As I was packing for my recent vacation, I realized that I needed to take battery chargers for not just my SmartPhone, but also for my camera, two iPods, as well as my wife’s mobile phone. None of these chargers work on any of the other devices. One solution might be a universal charger, but I also thought it a good time to check in on the state of wireless power, especially electromagnetic inductive coupling. I wondered when this technology might mature from small consumer goods such as charging electric toothbrushes into more commercial uses such as eliminating power cords in PCs and servers. As it turns out, there are several products already available that use induction to charge several devices such as cameras and cell phones at once. Edison Electric's eCouple technology use primary transmission coils to create a magnetic field. Receiving electronic devices use corresponding built-in or plug-in receivers with compatible coils and circuitry to recharge batteries while resting in close proximity. The 2009 Consumer Electronic Show (CES) also showcased PCs, cameras and even products such as blenders that are retrofitted and directly powered through induction.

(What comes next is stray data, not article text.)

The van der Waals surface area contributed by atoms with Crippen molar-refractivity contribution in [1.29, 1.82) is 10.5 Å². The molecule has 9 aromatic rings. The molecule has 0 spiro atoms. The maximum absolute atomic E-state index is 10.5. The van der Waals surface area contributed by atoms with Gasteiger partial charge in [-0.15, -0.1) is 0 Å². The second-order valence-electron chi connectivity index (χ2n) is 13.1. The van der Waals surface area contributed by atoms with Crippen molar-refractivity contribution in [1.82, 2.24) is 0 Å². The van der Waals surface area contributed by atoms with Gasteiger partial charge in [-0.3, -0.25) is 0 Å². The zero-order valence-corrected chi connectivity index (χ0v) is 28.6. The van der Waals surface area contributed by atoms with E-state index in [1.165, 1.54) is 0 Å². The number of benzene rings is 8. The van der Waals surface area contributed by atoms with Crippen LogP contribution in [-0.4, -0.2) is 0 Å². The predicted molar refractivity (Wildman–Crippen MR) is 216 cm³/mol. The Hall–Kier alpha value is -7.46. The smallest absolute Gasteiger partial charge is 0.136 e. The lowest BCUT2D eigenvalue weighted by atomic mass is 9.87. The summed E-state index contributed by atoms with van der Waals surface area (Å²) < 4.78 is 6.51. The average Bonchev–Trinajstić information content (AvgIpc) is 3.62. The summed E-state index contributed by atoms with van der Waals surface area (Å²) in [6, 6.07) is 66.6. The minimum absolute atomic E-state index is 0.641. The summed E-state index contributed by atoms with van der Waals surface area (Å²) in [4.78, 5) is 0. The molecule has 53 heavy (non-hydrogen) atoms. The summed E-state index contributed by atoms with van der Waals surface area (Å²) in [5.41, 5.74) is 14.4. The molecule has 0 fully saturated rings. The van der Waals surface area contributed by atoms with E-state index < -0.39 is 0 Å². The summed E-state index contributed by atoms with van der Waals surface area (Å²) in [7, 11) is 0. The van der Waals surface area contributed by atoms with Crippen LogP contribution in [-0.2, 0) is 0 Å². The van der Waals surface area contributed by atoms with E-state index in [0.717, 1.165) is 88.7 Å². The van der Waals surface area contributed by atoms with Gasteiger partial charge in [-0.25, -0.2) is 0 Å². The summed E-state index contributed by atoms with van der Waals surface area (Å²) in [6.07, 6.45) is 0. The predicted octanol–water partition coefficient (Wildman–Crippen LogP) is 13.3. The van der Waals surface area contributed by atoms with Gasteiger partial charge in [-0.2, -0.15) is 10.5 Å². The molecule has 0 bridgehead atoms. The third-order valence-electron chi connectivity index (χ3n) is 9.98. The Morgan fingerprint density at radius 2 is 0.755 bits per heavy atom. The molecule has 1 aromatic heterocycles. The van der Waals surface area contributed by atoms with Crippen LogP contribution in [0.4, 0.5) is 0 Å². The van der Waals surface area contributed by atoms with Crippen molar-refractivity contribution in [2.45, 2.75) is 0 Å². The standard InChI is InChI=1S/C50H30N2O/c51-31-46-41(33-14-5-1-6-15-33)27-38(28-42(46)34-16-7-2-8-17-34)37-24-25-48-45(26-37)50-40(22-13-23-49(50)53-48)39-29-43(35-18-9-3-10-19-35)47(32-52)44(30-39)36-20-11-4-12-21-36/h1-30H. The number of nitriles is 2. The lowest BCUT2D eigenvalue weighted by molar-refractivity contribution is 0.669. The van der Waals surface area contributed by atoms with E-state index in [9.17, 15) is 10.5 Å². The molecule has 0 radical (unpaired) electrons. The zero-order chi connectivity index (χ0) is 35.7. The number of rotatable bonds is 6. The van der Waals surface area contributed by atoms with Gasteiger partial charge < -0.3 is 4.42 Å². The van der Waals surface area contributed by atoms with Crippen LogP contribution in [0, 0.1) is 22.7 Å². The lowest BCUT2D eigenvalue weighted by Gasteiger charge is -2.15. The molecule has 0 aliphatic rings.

A Wireless Power Consortium formed in December 2008 has drafted an initial specification, but this is only a beginning. Research at MIT published in 2007 found that a power transmitter might produce a nonradiative” electromagnetic field whereby energy would only be picked up by gad¬gets specially designed to “resonate” with the field. Most of the energy not picked up by a receiver would be reabsorbed by the emitter. This would enable wireless power transmission within a room rather than the few millimeters currently typical of these devices.
Where will all this lead, and what are the benefits for IT, especially in the data center, where power efficiency, not currently optimized in wireless power transfer, is critical?